I'm confused about something here: Is V0 an applied potential difference or a measured potential difference? If it's an applied potential difference then the equivalent resistance method won't work here. (At least, it won't work in its usual application. I think I can force it to work.)
-Dan
All right. I'll assume that V0 is an input voltage and do it ala Kirchoff's rules.
I'm going to label the intersections of wires to be ABC across the top and DEF across the bottom. (Note: I am ignoring the ammeter part of the circuit.)
So, we need to assign directions for the currents. I don't know if you are in EE or Physics. I'll assume EE and put the current as going from the source to point A and call it Ieq. (I'm labelling currents and potentials in reference to which resistance they cross. Ieq crosses the equivalent resistance of the circuit, hence I eq.) I've got I6 going from A to D, I3 going from A to B, I10 going from B to E, I4 going from B to C, and I2 going from C to F.
The junction rule says that the current going into an intersection is equal to the net current leaving it. Thus:
Ieq = I6 + I3
I3 = I10 + I4
I4 = I2 (The resistors are in series)
We have 4 unknowns and two equations (using the I4 = I2 identity. We also know the value of I3: I3 = 4 mA according to the diagram.) That means we need 2 more equations.
Loop ABDE:
The loop rule says that the potential drop across a connected loop of circuit is 0 V. So starting at point A we cross the 3 kOhm resistor and since the current is in the direction we are going around the loop (clockwise in this case) we drop the potential by I3*R3 = (4 mA)*(3 kOhm) = 12 V. Next we meet the 10 kOhm resistor and drop another I10*R10 = 10000*(I10). (Remember the unit is kOhm!) Finally we cross the 6 kOhm resistor in the direction opposite to the current flow we chose. So we raise the potential by I6*R6 = 6000*(I6). Then we're back to point A. So our loop equation is:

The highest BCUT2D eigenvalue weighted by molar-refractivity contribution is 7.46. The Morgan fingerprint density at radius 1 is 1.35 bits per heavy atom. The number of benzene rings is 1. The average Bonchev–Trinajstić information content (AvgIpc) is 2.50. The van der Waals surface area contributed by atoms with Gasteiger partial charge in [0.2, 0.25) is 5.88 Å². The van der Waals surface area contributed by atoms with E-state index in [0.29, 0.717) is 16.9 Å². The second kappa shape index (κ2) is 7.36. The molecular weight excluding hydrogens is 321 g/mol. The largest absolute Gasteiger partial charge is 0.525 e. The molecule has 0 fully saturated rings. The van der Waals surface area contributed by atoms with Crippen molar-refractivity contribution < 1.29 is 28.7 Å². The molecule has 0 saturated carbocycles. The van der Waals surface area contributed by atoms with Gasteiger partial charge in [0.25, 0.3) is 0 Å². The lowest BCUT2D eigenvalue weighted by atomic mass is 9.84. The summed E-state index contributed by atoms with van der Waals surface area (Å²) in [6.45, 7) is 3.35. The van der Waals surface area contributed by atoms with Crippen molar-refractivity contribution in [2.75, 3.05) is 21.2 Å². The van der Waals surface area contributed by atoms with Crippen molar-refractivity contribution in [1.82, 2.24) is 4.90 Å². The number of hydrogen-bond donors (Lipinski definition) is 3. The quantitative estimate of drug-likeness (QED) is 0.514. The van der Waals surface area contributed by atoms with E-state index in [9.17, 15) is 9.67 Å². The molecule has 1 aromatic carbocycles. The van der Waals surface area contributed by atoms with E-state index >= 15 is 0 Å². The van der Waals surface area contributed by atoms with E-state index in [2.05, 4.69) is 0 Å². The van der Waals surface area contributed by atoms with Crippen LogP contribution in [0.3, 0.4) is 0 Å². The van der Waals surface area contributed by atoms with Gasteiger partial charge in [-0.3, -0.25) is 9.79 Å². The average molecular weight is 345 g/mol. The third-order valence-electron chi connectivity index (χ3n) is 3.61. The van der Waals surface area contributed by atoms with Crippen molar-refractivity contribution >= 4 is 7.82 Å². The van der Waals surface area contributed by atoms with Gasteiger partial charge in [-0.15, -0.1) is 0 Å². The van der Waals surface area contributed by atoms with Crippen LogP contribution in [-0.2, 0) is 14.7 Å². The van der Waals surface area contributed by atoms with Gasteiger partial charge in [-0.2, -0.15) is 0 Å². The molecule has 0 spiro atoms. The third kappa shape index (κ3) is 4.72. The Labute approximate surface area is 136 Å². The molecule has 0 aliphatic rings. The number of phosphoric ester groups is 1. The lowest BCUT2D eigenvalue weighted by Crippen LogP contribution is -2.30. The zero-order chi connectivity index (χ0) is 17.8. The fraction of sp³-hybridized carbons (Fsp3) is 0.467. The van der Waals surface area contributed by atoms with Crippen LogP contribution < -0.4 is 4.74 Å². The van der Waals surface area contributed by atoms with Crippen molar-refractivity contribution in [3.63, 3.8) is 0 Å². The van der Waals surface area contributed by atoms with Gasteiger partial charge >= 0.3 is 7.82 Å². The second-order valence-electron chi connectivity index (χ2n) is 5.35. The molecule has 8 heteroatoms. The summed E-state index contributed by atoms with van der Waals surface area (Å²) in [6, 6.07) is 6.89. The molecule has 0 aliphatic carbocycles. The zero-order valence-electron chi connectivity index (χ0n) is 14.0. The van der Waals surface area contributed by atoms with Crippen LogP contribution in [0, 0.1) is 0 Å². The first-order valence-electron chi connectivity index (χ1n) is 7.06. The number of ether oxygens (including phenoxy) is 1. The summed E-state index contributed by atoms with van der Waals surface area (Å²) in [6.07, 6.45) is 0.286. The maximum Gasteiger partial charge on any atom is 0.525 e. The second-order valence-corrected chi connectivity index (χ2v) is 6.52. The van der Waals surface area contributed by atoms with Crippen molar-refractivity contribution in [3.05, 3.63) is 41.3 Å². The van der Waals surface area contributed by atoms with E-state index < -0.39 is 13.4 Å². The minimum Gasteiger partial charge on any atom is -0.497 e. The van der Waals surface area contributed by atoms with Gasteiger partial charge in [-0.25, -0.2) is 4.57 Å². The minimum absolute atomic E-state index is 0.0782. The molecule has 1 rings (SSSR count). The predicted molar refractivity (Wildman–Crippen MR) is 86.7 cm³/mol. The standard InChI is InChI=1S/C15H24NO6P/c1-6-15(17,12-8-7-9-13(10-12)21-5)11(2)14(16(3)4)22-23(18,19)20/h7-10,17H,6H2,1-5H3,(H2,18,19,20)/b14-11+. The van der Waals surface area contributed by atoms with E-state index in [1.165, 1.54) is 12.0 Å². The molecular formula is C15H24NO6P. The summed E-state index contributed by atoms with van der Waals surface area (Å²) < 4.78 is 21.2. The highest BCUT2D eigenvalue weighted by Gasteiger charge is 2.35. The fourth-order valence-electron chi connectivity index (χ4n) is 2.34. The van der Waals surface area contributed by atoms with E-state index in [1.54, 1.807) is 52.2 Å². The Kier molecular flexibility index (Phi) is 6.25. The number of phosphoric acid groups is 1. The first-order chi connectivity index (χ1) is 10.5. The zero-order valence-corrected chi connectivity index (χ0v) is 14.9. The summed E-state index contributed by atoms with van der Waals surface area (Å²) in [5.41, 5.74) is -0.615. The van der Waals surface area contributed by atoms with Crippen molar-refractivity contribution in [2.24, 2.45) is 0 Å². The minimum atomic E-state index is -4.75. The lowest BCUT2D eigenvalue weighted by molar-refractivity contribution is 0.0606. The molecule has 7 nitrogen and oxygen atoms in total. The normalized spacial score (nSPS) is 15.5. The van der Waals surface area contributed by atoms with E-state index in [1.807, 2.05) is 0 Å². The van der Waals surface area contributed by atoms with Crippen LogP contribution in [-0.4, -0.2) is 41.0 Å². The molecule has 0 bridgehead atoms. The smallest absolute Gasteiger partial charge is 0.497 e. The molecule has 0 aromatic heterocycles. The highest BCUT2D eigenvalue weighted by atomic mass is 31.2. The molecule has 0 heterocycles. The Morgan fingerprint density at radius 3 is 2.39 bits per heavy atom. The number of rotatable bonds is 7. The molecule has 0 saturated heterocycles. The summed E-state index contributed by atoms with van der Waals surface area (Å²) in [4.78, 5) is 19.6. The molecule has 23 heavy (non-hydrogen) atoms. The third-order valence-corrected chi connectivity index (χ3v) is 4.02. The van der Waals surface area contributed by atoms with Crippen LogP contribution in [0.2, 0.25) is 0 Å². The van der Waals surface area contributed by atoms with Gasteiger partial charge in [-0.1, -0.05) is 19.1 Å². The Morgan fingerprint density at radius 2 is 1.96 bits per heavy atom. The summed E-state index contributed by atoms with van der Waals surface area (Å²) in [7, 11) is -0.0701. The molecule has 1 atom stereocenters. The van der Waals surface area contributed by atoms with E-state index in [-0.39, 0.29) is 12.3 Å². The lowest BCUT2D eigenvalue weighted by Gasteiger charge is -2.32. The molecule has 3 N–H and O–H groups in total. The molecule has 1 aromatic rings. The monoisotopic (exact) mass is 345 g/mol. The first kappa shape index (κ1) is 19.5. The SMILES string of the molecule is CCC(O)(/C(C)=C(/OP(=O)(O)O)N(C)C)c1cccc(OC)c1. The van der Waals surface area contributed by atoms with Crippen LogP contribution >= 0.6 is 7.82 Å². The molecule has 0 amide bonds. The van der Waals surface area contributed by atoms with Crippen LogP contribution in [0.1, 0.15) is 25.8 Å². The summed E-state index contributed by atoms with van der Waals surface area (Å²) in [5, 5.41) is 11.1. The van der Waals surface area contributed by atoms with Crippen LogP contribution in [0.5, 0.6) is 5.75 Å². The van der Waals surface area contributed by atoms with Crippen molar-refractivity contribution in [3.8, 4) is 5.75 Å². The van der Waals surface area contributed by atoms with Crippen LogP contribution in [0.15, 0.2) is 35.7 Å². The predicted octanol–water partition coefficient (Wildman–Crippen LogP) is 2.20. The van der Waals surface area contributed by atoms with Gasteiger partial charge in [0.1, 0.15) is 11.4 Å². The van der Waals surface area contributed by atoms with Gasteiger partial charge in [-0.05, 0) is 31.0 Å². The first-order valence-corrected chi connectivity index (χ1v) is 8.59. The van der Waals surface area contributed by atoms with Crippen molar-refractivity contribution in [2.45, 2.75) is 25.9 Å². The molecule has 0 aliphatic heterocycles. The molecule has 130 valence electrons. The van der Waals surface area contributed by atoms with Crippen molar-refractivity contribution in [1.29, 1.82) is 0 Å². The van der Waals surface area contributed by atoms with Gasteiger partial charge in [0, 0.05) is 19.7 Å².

-12 - 10000*(I10) + 6000*(I6) = 0
Loop BCEF:
This loop is similar in all details to the previous loop, except with the reminder that I2 = I4. So the loop equation is:
-4000*(I4) - 2000*(I4) + 10000*(I10) = 0
Noting that V0 = I4*R2 and VI = I10*R10 gives
V0 = 2000*(I4)
VI = 10000*(I10)
So we need I4 and I10 specifically.
Our equations are now:
Ieq = I6 + 4 x 10^{-3}
4 x 10^{-3}= I10 + I4
-12 - 10000*(I10) + 6000*(I6) = 0
-4000*(I4) - 2000*(I4) + 10000*(I10) = 0
I'm going to make a simplification here and I hope it doesn't confuse you. I'm going to assume the units for the current are mA, meaning that our equations will generate "nicer looking" numbers:
Ieq = I6 + 4
4 = I10 + I4
-12 - 10*(I10) + 6*(I6) = 0
-4*(I4) - 2*(I4) + 10*(I10) = 0
All we need from this are values of I4 and I10. If you look at the equations there are two equations that deal soley in only the variables I4 and I10:
4 = I10 + I4
-4*(I4) - 2*(I4) + 10*(I10) = 0
So all we need do is solve these. Simplifying the second equation a bit:
4 = I10 + I4
-6*(I4) + 10*(I10) = 0
The first equation says:
I10 = 4 - I4
Inserting this into the second equation:
-6*(I4) + 10*(4 - I4) = 0
-6*(I4) + 40 - 10*(I4) = 0
-16*(I4) = -40
I4 = -40/-16 = 5/2 mA = 2.5 mA (Recall that we assumed the units for currents were in mA.)
Then
I10 = 4 - I4 = 4 - 5/2 = 3/2 mA = 1.5 mA.
So:
V0 = 2000*(I4) = 2000*(2.5 x 10^{-3}) = 5 V
VI = 10000*(I10) = 10000*(1.5 x 10^{-3}) = 15 V.
-Dan